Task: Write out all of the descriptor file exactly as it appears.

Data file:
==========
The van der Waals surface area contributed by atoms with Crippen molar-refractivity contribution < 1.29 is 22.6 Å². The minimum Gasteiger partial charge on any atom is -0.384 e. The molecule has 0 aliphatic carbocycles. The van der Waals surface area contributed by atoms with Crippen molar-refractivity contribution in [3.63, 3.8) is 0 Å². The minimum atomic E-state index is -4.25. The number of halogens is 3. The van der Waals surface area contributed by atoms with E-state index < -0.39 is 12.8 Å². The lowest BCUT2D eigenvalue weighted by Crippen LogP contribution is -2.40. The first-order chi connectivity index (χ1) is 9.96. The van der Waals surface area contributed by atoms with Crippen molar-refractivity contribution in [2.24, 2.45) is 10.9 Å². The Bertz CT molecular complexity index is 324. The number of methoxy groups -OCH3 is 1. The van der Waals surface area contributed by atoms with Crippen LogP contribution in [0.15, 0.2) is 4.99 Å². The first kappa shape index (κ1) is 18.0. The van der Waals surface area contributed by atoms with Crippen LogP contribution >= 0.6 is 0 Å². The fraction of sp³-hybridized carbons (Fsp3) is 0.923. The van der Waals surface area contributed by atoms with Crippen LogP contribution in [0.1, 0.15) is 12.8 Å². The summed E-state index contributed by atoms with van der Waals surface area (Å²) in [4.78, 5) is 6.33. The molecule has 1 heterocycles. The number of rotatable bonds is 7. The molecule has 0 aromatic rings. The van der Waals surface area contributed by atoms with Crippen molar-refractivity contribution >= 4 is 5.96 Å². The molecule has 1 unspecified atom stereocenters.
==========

The van der Waals surface area contributed by atoms with Crippen molar-refractivity contribution < 1.29 is 22.6 Å². The minimum Gasteiger partial charge on any atom is -0.384 e. The molecule has 0 aliphatic carbocycles. The van der Waals surface area contributed by atoms with Crippen molar-refractivity contribution in [3.63, 3.8) is 0 Å². The minimum atomic E-state index is -4.25. The number of halogens is 3. The van der Waals surface area contributed by atoms with E-state index < -0.39 is 12.8 Å². The lowest BCUT2D eigenvalue weighted by Crippen LogP contribution is -2.40. The first-order chi connectivity index (χ1) is 9.96. The van der Waals surface area contributed by atoms with Crippen molar-refractivity contribution in [2.24, 2.45) is 10.9 Å². The Bertz CT molecular complexity index is 324. The number of methoxy groups -OCH3 is 1. The van der Waals surface area contributed by atoms with Crippen LogP contribution in [0.15, 0.2) is 4.99 Å². The first kappa shape index (κ1) is 18.0. The van der Waals surface area contributed by atoms with Crippen LogP contribution >= 0.6 is 0 Å². The fraction of sp³-hybridized carbons (Fsp3) is 0.923. The van der Waals surface area contributed by atoms with Crippen LogP contribution in [0.1, 0.15) is 12.8 Å². The summed E-state index contributed by atoms with van der Waals surface area (Å²) in [4.78, 5) is 6.33. The molecule has 1 heterocycles. The number of rotatable bonds is 7. The molecule has 0 aromatic rings. The van der Waals surface area contributed by atoms with Crippen molar-refractivity contribution >= 4 is 5.96 Å². The molecule has 1 unspecified atom stereocenters.